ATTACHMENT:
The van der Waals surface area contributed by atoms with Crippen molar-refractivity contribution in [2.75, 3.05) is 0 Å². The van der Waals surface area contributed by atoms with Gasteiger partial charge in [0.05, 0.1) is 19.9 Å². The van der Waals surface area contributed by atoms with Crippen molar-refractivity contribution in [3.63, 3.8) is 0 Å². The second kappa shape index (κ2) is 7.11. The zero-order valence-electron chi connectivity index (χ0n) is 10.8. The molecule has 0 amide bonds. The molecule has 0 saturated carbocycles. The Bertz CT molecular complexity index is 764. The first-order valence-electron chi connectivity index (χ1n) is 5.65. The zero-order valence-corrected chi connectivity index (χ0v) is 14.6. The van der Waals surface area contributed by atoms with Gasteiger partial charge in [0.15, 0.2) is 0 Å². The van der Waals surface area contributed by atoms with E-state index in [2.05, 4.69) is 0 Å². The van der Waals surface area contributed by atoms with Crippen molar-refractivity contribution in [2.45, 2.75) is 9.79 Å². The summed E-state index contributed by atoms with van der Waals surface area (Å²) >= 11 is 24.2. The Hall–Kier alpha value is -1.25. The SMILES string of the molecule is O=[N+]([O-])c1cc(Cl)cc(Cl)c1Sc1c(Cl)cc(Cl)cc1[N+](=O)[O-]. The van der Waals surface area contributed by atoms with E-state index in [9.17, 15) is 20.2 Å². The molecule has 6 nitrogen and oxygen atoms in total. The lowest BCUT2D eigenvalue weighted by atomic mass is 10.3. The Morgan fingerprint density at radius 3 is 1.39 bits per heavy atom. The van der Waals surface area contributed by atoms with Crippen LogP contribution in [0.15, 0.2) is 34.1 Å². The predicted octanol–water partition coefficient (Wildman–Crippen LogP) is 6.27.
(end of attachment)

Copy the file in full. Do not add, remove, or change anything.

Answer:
The van der Waals surface area contributed by atoms with Crippen molar-refractivity contribution in [2.75, 3.05) is 0 Å². The van der Waals surface area contributed by atoms with Gasteiger partial charge in [0.05, 0.1) is 19.9 Å². The van der Waals surface area contributed by atoms with Crippen molar-refractivity contribution in [3.63, 3.8) is 0 Å². The second kappa shape index (κ2) is 7.11. The zero-order valence-electron chi connectivity index (χ0n) is 10.8. The molecule has 0 amide bonds. The molecule has 0 saturated carbocycles. The Bertz CT molecular complexity index is 764. The first-order valence-electron chi connectivity index (χ1n) is 5.65. The zero-order valence-corrected chi connectivity index (χ0v) is 14.6. The van der Waals surface area contributed by atoms with Gasteiger partial charge in [0.15, 0.2) is 0 Å². The van der Waals surface area contributed by atoms with E-state index in [2.05, 4.69) is 0 Å². The van der Waals surface area contributed by atoms with Crippen molar-refractivity contribution in [2.45, 2.75) is 9.79 Å². The summed E-state index contributed by atoms with van der Waals surface area (Å²) >= 11 is 24.2. The Hall–Kier alpha value is -1.25. The SMILES string of the molecule is O=[N+]([O-])c1cc(Cl)cc(Cl)c1Sc1c(Cl)cc(Cl)cc1[N+](=O)[O-]. The van der Waals surface area contributed by atoms with E-state index in [9.17, 15) is 20.2 Å². The molecule has 6 nitrogen and oxygen atoms in total. The lowest BCUT2D eigenvalue weighted by atomic mass is 10.3. The Morgan fingerprint density at radius 3 is 1.39 bits per heavy atom. The van der Waals surface area contributed by atoms with Crippen LogP contribution in [0.15, 0.2) is 34.1 Å². The predicted octanol–water partition coefficient (Wildman–Crippen LogP) is 6.27.